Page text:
A few notes about spring rating
It is highly recommended that all springs and shocks are rated before being put into service. The advantage of this is, you can establish a baseline so that after an accident, or if your car simply isn’t handling you can recheck your shocks or springs to see if they are the same or if something has changed.
If everything is the same then you can look elsewhere to find your handling problems.
On a conventional spring-rater there are so many ways to get false ratings they are hardly worth using. Firstly most are designed to take the rate based on 1” of travel. That is wrong in itself as you need to know the rate throughout its whole travel not just one inch. If you use one of these machines you need to move it exactly 1” of travel to get the rate. How do you do this? With a tape measure or the ruler that is attached to the machine? If so you will get a totally inaccurate rating. The only way to know if you move it exactly 1” is if your machine uses a dial gauge or digital vernier caliper.
The other problem is the way the rate is displayed. Unless it has a digital read-out how do you know what rate it is? Do you look at the dial gauge that is in 50lb increments and take a reading? If so tap the gauge or move your head up or down and look at the gauge. You can get almost any rate you want. Even if you have a rater with a digital load cell and a proper way of measuring the stroke you still are only rating the spring in 1” of travel.
With a Spring Dyno you get the rate throughout its whole range of motion and can get the real rate of your spring. After testing many springs you’d be alarmed at what we have found. Most springs start off at one rate then as the spring collapses the rate skyrockets. This adversely effects your handling .The other issue is if you don’t really know what rate your spring is when you change it you don’t know if your increasing or decreasing your rates. The other issue is when you go to replace your spring with the same rate do to failure or damage. Are you really replacing it with the same rate? Spring rates are one thing that most racers are misinformed about and knowing and learning your springs will allow you to understand your suspension better and ultimately improve performance.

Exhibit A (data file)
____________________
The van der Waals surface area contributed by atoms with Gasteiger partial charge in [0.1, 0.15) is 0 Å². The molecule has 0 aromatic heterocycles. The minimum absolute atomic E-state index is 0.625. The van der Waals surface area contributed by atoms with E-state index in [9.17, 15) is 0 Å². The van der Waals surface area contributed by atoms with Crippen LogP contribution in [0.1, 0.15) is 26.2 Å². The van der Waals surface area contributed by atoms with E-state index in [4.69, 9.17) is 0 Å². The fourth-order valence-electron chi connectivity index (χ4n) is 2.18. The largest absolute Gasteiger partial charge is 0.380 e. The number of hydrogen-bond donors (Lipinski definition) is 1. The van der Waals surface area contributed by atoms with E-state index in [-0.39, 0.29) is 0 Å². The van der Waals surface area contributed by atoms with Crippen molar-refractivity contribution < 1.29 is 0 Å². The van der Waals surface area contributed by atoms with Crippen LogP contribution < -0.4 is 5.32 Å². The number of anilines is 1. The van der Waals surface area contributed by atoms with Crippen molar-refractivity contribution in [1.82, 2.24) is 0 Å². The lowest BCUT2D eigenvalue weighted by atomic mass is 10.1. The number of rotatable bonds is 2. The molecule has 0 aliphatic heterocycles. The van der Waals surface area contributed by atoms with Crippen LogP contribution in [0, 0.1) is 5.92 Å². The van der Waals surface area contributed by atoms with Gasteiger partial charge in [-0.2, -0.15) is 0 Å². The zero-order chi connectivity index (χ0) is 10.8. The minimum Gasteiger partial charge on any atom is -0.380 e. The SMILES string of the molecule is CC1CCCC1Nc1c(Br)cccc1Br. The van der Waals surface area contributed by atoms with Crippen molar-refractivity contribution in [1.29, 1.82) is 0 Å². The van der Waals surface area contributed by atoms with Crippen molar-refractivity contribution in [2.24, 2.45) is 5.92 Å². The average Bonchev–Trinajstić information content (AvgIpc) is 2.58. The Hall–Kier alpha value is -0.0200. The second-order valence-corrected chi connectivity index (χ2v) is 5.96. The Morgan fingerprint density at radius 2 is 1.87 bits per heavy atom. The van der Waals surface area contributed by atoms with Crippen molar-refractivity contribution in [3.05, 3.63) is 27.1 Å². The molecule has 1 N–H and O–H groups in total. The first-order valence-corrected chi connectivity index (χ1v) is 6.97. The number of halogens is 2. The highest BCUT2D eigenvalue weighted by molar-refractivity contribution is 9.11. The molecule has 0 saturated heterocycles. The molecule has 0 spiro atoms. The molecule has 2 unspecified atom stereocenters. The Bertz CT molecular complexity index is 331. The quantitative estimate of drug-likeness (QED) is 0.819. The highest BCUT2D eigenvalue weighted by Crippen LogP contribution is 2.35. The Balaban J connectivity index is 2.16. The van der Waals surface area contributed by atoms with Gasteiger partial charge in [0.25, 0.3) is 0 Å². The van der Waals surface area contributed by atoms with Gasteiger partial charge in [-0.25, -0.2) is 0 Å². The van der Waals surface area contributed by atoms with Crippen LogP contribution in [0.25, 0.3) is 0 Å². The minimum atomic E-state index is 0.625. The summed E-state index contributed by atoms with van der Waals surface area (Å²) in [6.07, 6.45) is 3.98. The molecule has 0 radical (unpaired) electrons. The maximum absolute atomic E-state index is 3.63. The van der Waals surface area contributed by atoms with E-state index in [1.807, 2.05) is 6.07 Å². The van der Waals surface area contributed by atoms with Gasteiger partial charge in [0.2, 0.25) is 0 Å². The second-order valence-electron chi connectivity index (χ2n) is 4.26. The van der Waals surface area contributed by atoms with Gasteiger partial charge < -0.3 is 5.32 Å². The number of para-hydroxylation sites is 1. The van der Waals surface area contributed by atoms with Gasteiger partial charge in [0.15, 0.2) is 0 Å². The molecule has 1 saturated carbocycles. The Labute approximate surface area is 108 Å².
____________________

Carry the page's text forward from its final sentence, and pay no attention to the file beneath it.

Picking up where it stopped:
Spring and shock performance
The good thing about racing is racers are always trying to better themselves and improve performance. With the advent of shock and spring dynos the manufacturers are having to improve their products as more consumers are able to check to see if what they are getting is what they are paying for. For the longest time both shock and spring makers sent out products that you just had to believe what they told you as far as rate and performance. Unfortunately quite often it was a lot different than you were told. But how would you know? Racing is one thing where cheaper isn’t better. With shocks and springs the more expensive they are the better they perform. Buyer beware, you get what you pay for!
Why service your shocks?
Shocks are typically one of the most important parts of your car's handling but more often than not they are put on the car and run season after season without maintenance. All shocks have some form of a piston combined with some valving which creates rebound and compression dampening. There are varying other parts but the piston, the piston ring, and a small amount of oil are common to all shock absorbers.
The piston moves up and down at a high rate of speed in a small amount of oil, consequently the oil needs to be changed frequently. Additionally debri and moisture end up in the oil which causes contamination. In a racing shock, unlike a street shock, the manufacturers use a rod seal that has very low drag so as not to affect the valving. These low drag seals don't affect the valving but they do allow moisture and small amounts of dirt to pass thru into the oil. Every time the rod compresses it drags dirt past the seal, especially if there are nicks in the shaft, thus contamination of the oil occurs.
On a dirt track this is a real problem and creates oil contamination even quicker. As for moisture in your shock, that is very easy to explain. When the shocks function they get hot. As a matter of fact after a race they are so hot they can hardly be touched. In the atmosphere there is a lot of moisture. When the shocks cool they draw air (and moisture) past the seals, adding to contamination of the oil. Think about oil with moisture, it turns to a froth. When this happens with a shock, the valving dramatically changes.
If there is dirt or debris in the oil it can hold the valving shims or valves open causing oil to bypass, and again, the valving to change. The oil needs to be changed. Additionally some shock companies use a low quality oil to save money. Low quality oil breaks down with heat and changes viscosity, which changes valving characteristics. This may be a reason why your cars handling goes away as the race goes on. Plain and simple The oil needs to be changed. At Alien Race Cars we only use the highest quality oil available.
Oil should be changed yearly in a pavement application or twice as often if running dirt.